But there's one thing that stands in the way. When I'm really depressed or anxious, I feel like I'm on the verge of a really important thought at all times. Like, I can't fully commit to things that make me feel better, because then I'll miss the Really Important Thing. It reminds me of a story I tried to write (well, I did write it, but it didn't quite work) comparing depression and the myth of Sisyphus pushing the boulder up the hill only for it to roll down again. In that story, my depressed brain played the part of a trickster God.

My hardcore Christian friends tell me that urge to resist care is the devil.

I think it's a form of validation. There's no way I'm really this anxious about something as earthly and temporary as an overdrawn checking account. I don't have time to deal with those feelings because the real source of my mood will reveal itself any minute. And it won't just be about today! It'll reveal the source of all my bad feelings ever!

The thoughts aren't usually so direct. This is my attempt to put words to a really hard to describe phenomenon.

Another way to describe it is like this: I recognize that money is a stressor. I start to break down my fears about money and then my dad pops into my head. I think about all the stress he's under taking care of my mom with neurofibromatosis. I start to think maybe money isn't my stressor, maybe the cause of my stress has something to do with my family. I try to explore those thoughts but how much work my choir has to do to get ready for the next audition pops into my head. Now I'm bouncing around between all three topics. Others are popping up, too. I can't address all of them at once, but I can't quiet a single one until it's addressed.

It feels like If I could just grab a hold of one of these, everything would start to make sense.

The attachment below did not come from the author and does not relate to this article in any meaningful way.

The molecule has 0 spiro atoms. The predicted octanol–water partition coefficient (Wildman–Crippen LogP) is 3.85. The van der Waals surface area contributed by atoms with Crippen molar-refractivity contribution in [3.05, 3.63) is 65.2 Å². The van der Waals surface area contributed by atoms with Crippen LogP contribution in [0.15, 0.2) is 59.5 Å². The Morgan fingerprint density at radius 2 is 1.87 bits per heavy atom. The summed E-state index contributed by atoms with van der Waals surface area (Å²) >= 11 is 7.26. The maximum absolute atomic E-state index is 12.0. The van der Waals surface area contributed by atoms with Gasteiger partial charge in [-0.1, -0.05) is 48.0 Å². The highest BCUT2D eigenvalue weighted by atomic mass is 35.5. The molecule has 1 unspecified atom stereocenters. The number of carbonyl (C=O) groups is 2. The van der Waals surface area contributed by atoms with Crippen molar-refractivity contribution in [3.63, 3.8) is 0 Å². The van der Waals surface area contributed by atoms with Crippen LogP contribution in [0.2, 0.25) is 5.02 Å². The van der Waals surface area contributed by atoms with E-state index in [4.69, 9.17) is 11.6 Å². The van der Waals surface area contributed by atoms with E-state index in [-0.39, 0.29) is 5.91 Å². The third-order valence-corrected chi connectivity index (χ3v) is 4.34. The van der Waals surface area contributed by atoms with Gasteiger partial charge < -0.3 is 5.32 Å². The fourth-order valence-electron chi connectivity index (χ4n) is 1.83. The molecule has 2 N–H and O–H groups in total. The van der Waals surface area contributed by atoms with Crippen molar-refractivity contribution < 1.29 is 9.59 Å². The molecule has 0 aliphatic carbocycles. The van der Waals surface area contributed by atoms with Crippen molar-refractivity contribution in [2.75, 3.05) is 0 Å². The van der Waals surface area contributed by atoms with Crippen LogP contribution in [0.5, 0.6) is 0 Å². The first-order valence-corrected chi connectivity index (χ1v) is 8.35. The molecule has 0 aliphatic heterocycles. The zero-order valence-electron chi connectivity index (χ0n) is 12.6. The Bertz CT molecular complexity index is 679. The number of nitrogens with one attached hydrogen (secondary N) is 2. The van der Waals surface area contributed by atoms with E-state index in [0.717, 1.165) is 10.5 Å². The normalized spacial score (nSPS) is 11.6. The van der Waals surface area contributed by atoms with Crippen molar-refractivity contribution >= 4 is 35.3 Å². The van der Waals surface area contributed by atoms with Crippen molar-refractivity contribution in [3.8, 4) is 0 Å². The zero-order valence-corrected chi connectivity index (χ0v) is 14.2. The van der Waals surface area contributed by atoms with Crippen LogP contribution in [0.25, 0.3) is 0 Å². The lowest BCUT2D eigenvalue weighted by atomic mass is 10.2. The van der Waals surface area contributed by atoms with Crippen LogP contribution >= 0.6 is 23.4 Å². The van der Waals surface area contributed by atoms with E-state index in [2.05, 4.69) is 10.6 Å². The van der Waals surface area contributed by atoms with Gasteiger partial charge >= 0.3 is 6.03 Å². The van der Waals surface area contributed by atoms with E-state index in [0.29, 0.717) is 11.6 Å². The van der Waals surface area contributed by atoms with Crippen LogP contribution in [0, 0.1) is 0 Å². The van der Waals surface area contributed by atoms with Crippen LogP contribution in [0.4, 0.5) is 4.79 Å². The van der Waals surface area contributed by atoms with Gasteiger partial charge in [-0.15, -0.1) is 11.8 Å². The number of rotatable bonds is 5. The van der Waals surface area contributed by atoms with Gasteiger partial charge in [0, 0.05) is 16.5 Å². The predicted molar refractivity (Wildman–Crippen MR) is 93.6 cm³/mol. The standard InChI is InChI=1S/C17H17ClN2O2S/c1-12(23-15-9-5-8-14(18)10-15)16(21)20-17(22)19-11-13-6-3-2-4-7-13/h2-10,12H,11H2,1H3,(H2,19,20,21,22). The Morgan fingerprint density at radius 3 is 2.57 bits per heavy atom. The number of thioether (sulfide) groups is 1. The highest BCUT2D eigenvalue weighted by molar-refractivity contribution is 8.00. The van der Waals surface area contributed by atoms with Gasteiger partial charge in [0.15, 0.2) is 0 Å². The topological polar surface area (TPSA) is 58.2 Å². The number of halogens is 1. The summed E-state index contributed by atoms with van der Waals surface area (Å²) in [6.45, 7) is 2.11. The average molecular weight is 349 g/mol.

And that is what eventually happens. As they say on that show Obsessed, (and in the cognitive therapies that inspired it), "You can't stay at a 10/10 forever." The human body cannot sustain high levels of stress for very long.

A quieter moment reveals itself and that's when I open up my journal or a meditation app. I pluck out one of the stressful thoughts as if from a ball of tangled embroidery floss, picking at the knots slowly and deliberately.

This process of patience, working through one stressor at a time, has helped me have at least as many good days as bad. I'm grateful to be able to examine my mood day by day instead of knowing they'll all be bad, the way it used to be.

The more tools I collect, the closer I get to truly living in the moment. Not even day by day, but situation by situation, without expectation for the next.

So here's another tool I can add for times of high stress: None of the stressors on your mind are the most important, urgent, essential thing in the whole world or universe. Do not hold out for an epiphany. You are not a mailbox waiting for an important letter. You are a person. Give yourself permission to sit with a quiet mind. You think you have to allow the thoughts to occupy you, but you don't. They will come back later if they truly need to be heard, if they truly exist for your best interest.

Update: I got to use this new tool recently. I couldn’t sleep because my thoughts were all over the place and they felt so urgent. I remembered what I wrote here and reminded myself that I had everything I needed and was safe. Anything else can wait until morning. I was able to meditate for a few minutes and fell asleep easily after that.